See also South Kensington Museum Art Handbooks. The Dyce and Forster Collections. With Engravings and Facsimiles. Published for the Committee of Council on Education by Chapman and Hall, Limited, 193, Piccadilly, London. 1880. Chapter V. Biographical Sketch of Mr. Forster. pp.53-73, including 'Portrait of Mr. Forster' illustrated opposite p.53.

Historical significance: Formerly catalogued as ‘style of Jean-Baptiste Greuze’, this painting shows striking similarities with the oeuvre of Jean-Frédéric Schall who specialised in small scale genre scenes on panel (an attribution supported by E. Munhall, verbal opinion 1963). An old inscription on the back of the panel: Greuze 1787. Vte Vaudreuil 1002, Vte Cochu 540 implied that the painting was a genuine work by Greuze however the painting does not appear in any of the Vaudreuil sales held in Paris (Lebrun) on 24 Nov. 1784 and 26 Nov. 1787, nor in the two sales of François Félicité Cochu, Médecin, Paris, Regnault, 6-9 Mar. 1796 and 21-2 Feb. 1799.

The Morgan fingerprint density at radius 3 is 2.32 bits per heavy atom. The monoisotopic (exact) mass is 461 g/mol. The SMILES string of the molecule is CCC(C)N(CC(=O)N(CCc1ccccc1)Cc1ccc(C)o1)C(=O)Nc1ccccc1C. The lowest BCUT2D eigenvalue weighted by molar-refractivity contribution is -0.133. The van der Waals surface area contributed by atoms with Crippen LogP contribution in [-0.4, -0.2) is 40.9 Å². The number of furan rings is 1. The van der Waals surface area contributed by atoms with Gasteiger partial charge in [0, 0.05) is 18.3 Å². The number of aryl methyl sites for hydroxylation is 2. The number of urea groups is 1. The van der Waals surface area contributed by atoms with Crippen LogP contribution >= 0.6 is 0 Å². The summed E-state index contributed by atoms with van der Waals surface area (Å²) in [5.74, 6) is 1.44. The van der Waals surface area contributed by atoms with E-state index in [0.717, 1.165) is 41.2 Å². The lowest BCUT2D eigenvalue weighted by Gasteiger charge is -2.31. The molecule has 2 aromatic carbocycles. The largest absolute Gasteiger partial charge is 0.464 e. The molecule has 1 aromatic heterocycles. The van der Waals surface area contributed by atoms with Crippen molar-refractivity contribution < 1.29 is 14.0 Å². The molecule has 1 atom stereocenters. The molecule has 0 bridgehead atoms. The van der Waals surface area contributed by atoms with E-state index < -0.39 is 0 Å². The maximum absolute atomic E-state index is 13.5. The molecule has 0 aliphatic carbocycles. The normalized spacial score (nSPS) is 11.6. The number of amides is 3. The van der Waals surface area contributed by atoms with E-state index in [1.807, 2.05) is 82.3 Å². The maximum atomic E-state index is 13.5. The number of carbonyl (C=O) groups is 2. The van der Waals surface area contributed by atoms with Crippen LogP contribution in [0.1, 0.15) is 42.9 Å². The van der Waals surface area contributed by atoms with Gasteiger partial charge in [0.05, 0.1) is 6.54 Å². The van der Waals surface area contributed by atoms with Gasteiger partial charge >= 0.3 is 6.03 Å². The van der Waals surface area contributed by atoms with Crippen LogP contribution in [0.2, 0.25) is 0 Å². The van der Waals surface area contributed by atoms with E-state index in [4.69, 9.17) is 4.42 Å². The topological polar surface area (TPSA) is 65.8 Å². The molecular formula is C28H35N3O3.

The present painting shows a lady seated on her bed with an empty bird cage, a subject matter that is quite typical of Schall’s small genre pieces (see for instance Le fidèle indiscret, formerly in the collection of Emile Delagarde, Paris, La belle cachette formerly collection of G. Alexis Godillot, Paris and Le bouquet impromptu, formerly Jacques Lehideux’s collection, Paris.) The compositional idea showing a lady with her breast half hidden is quite recurrent in Schall’s oeuvre also the facial type does not bear the prettiness of most of his female figures.
This painting can be somehow interpreted as a moralising image. In the 18th-century iconography, the gift of a caged bird from a man to a woman signified her capture of his heart. Here the bird had flown away, which suggests that the lady has been abandoned by her lover and in fact, is shown alone seated on her bird, with her corset wide opened.
This type of pictures was much in favour during the 18th century following the taste for libertine tales in French literature.

Historical context note